Arm over shoulder is the best way to ford the river. (Photo: Keith Bain)

Fish River Canyon

Photo: Keith Bain

At nature’s mercy

Our first night was a lesson in another of the canyon’s mercurial moods. We’d found a perfect riverside camping spot, with plenty of flat beach to sleep on and rock-cradled nooks for a sense of sanctuary. The instant we put down our backpacks, though, a maniacal wind whipped in from around the bend and began an all-night baptism-by-sand. The only defence against the blitzkrieg was to climb deep into our sleeping bags.

Fish River Canyon

The stark, barren emptiness of the Richtersveld. (Photo: Keith Bain)

Weathering a windy night. (Photo: Keith Bain)

By morning it was absolutely calm and we set off as the first rays deposited a sliver of glowing crimson across the tops of the canyon walls. Dawn down there is a time of disappearing shadows and fast-changing colours, sunlight bouncing off the buttes and mesas, transforming darkness into glowing gold.

Read more in Daily Maverick: My Big Fat African Road Trip, Part 2: Namibia, where everything works

That second day seemed the longest. People like to think back on hiking and edit out the hardship, recalling only the wonder of their achievement, the magnificence of the scenery. But inevitably there’s some suffering. It’s like doing penance, executing the mechanics of basic bipedal movement with a gigantic weight crunching into your shoulders, backpack straps biting around your waist.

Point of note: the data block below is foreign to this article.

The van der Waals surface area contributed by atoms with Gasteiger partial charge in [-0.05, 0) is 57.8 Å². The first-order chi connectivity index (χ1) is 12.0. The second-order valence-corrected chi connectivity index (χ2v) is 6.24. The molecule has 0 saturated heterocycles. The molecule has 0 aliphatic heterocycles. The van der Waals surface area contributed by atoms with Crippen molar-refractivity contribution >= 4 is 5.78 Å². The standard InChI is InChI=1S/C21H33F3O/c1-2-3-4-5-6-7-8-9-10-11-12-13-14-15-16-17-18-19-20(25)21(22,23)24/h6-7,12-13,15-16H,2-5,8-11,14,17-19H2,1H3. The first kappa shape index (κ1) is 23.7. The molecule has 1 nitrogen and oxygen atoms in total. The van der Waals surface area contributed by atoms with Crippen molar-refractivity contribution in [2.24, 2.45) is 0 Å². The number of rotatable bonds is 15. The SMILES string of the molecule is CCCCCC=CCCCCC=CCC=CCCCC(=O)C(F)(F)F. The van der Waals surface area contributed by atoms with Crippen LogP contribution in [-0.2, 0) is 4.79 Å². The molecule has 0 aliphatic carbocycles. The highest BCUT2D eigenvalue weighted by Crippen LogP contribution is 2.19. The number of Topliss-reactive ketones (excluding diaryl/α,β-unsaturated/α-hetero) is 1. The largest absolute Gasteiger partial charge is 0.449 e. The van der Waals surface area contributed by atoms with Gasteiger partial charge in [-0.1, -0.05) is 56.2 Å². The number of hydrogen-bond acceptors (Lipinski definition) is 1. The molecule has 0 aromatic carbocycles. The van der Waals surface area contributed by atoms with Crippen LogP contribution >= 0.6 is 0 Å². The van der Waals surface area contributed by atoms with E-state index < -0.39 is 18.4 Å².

It felt good, though, to finally find our stride and there was that moment, shortly after our first river crossing, when, like pilgrims discovering a shrine, we arrived at Palm Springs, an oasis of sulphurous hot water gurgling up from the pits of the Earth. There, in an unexpected patch of green and garden of date palms, boiling water flowed into the river, creating a natural spa where we soothed aching muscles.

It’s not only these simple joys that you remember, though.

There were also the knowing smiles as we discovered the logistics of river bathing (“get naked, nobody cares”) and mastered the art of casually disappearing behind distant bushes with toilet paper and a shovel and a lighter with which to burn and bury the evidence. And when the time came to salve blisters and bandage wounds, everyone had a touch of field nurse.

Days whizzed by. Time disappeared as we were gobbled up by the wilderness.

Everywhere the hard rock, dry dust and cracked, fissured surfaces were like sculptures, the sun forever altering the patterns, shifting shadows around, deepening lines.

Sometimes the terrain is Africa’s take on Hollywood’s Wild West, a stark wilderness weathered and sun-baked and dotted with wild mustard bush, time-smoothed boulders and slabs of pink feldspar. We spotted dainty klipspringer leaping up red rocks, and paused to watch wild horses that, in turn, watched us from across the river.

Read more in Daily Maverick: The Grand Silence – hiking in the second-largest canyon in the world

In other moments, the landscape’s as alien as some distant planet, a surreal desertscape of gravel and strewn rock, grey and chalky brown, scattered with hard-wearing weeds and sun-scorched trees.